Inspiration I Didn’t Expect. The Authors Collection.
February 5, 2014
I’m pretty sure that negative forces are more catalytic for us than positive ones. I wish it weren’t so, but I think it’s true. I know that in my life—at least on one occasion—a moment of personal humiliation started something in me, something that changed my life in many ways.
I was thirteen years old and in the eighth grade. I was in the school band, but I really wasn’t all that “into” it. It was a pretty good band—in fact, one of the best in the state of Michigan for junior high schools in 1969.
The teacher/conductor was a curmudgeon by the name of William “Bill” Streffon. I always tried to stay away from him—sort of like Jack Lemmon as Ensign Pulver in the movie, “Mr. Roberts,” when he avoided his ship’s caption, played by James Cagney.
I wasn’t all that serious about music. In fact, I had “moved on” in my mind and really just wanted to find a way to tell my father that I wanted to stop playing the horn.
But I never got the chance.
One day we were playing some quite forgettable piece when suddenly Mr. Streffon angrily shouted, “Stop!” He told us that someone in the trumpet section was playing it wrong. There were nine trumpet players. I occupied the ninth chair. Last chair. He each trumpeter played the section, and it finally came my turn. Of course, I was the problem.
Mr. Streffon went off on me. Big time. Oh, it was so bad. At one point he actually asked, “Which end of the horn are you blowing into?” And that was about the nicest thing the guy said. I was devastated.
Then something happened. I decided to “show” him—I’d prove to him that I wasn’t the loser he thought I was. I began to practice, practice, practice…
I got better. One day I “challenged” the eighth chair player. That was a cool band-geek thing where if you could play a designated piece better, you got to switch chairs. I won. It felt good. I was hooked.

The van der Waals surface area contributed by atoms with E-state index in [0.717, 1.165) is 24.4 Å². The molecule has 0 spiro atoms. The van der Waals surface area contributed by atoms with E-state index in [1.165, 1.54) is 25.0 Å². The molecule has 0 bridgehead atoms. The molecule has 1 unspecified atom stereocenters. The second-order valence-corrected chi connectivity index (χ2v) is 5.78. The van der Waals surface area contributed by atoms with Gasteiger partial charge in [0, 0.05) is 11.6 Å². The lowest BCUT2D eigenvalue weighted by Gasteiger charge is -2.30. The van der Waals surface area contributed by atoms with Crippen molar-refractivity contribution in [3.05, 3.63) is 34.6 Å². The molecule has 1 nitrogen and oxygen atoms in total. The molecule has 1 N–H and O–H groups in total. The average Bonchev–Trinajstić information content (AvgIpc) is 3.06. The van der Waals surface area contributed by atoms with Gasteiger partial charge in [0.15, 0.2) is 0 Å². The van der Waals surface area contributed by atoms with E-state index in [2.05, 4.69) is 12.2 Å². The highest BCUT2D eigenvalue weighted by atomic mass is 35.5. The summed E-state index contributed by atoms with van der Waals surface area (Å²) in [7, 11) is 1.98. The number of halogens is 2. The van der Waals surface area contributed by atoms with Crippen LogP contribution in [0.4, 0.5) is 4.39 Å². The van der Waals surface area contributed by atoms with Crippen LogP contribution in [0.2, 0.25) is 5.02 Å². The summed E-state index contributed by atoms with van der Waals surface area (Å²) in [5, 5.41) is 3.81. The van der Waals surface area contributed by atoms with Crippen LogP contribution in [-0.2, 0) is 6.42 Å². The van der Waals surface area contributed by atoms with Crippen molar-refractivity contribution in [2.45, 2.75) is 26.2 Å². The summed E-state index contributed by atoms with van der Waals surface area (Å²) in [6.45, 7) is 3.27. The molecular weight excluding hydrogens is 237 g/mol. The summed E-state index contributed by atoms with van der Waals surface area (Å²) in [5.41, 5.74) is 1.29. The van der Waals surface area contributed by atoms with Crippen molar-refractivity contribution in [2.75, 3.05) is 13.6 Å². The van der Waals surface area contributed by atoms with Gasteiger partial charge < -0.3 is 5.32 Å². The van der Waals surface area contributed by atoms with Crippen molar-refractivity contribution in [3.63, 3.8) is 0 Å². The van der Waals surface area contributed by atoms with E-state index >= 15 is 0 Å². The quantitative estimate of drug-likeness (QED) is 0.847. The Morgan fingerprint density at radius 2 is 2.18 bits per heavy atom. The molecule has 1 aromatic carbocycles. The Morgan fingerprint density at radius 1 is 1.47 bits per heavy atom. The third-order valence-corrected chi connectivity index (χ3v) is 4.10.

In fact, over the course of a few months, I successfully challenged every chair in the section and eventually became first chair in that band. Yeah—it was a big deal. A few months later, Mr. Streffon recommended me to a Summer program at Central Michigan University. The school district paid for a scholarship at his urging. It was a powerful experience.
Why do I remember this now? Because had I quit band and walked away from music, I likely wouldn’t have met and married Karen, since we were both in—you guessed it—a music group (she’s a trumpet player, too, by the way). And music has been such a key part of my ministry down through the years. Karen and I passed it all along to our three musically talented daughters.
This whole story came back around full circle recently when a chance conversation with a member of my Virginia congregation revealed that she was the granddaughter of that very Michigan band teacher who humiliated me. Small world.
I was able to tell her that he kept me involved with music and that led to so many other blessings. It was a very cool moment. Mr. Streffon passed away just last month, and this grieving girl wept when she heard my story. She was so moved to hear about how her granddad had made such a difference.
It’s likely my career path and her life would have never intersected but for that very uncomfortable moment in ninth chair. Mr. Streffon was a critic. But I didn’t allow myself any room for self-pity. Instead, I opted for self-progress. And that has made all the difference.
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